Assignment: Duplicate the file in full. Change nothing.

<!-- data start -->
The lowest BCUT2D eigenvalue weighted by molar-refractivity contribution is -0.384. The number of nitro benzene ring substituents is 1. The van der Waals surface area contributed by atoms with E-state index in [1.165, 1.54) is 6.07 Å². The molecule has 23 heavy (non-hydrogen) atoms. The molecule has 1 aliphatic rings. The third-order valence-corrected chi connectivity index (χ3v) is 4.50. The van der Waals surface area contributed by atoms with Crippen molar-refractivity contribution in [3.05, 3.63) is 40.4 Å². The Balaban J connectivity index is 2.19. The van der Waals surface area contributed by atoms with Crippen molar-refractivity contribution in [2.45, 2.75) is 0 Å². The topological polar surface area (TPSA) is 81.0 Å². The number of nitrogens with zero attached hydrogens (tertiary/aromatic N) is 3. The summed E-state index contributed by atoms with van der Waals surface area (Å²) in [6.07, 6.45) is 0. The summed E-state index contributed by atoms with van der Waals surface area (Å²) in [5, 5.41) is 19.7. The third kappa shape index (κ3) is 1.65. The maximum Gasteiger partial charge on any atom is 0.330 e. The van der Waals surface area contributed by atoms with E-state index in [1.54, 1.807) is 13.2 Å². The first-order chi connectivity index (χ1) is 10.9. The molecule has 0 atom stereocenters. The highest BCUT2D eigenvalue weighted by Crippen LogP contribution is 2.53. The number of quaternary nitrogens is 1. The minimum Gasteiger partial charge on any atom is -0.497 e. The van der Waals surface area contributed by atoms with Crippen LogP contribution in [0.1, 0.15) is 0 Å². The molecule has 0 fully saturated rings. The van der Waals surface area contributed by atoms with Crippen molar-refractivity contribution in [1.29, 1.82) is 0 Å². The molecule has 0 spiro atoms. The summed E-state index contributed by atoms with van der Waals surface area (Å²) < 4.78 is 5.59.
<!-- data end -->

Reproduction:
The lowest BCUT2D eigenvalue weighted by molar-refractivity contribution is -0.384. The number of nitro benzene ring substituents is 1. The van der Waals surface area contributed by atoms with E-state index in [1.165, 1.54) is 6.07 Å². The molecule has 23 heavy (non-hydrogen) atoms. The molecule has 1 aliphatic rings. The third-order valence-corrected chi connectivity index (χ3v) is 4.50. The van der Waals surface area contributed by atoms with Crippen molar-refractivity contribution in [3.05, 3.63) is 40.4 Å². The Balaban J connectivity index is 2.19. The van der Waals surface area contributed by atoms with Crippen molar-refractivity contribution in [2.45, 2.75) is 0 Å². The topological polar surface area (TPSA) is 81.0 Å². The number of nitrogens with zero attached hydrogens (tertiary/aromatic N) is 3. The summed E-state index contributed by atoms with van der Waals surface area (Å²) in [6.07, 6.45) is 0. The summed E-state index contributed by atoms with van der Waals surface area (Å²) in [5, 5.41) is 19.7. The third kappa shape index (κ3) is 1.65. The maximum Gasteiger partial charge on any atom is 0.330 e. The van der Waals surface area contributed by atoms with E-state index in [1.54, 1.807) is 13.2 Å². The first-order chi connectivity index (χ1) is 10.9. The molecule has 0 atom stereocenters. The highest BCUT2D eigenvalue weighted by Crippen LogP contribution is 2.53. The number of quaternary nitrogens is 1. The minimum Gasteiger partial charge on any atom is -0.497 e. The van der Waals surface area contributed by atoms with Crippen LogP contribution in [0.1, 0.15) is 0 Å². The molecule has 0 fully saturated rings. The van der Waals surface area contributed by atoms with Crippen molar-refractivity contribution in [1.29, 1.82) is 0 Å². The molecule has 0 spiro atoms. The summed E-state index contributed by atoms with van der Waals surface area (Å²) < 4.78 is 5.59.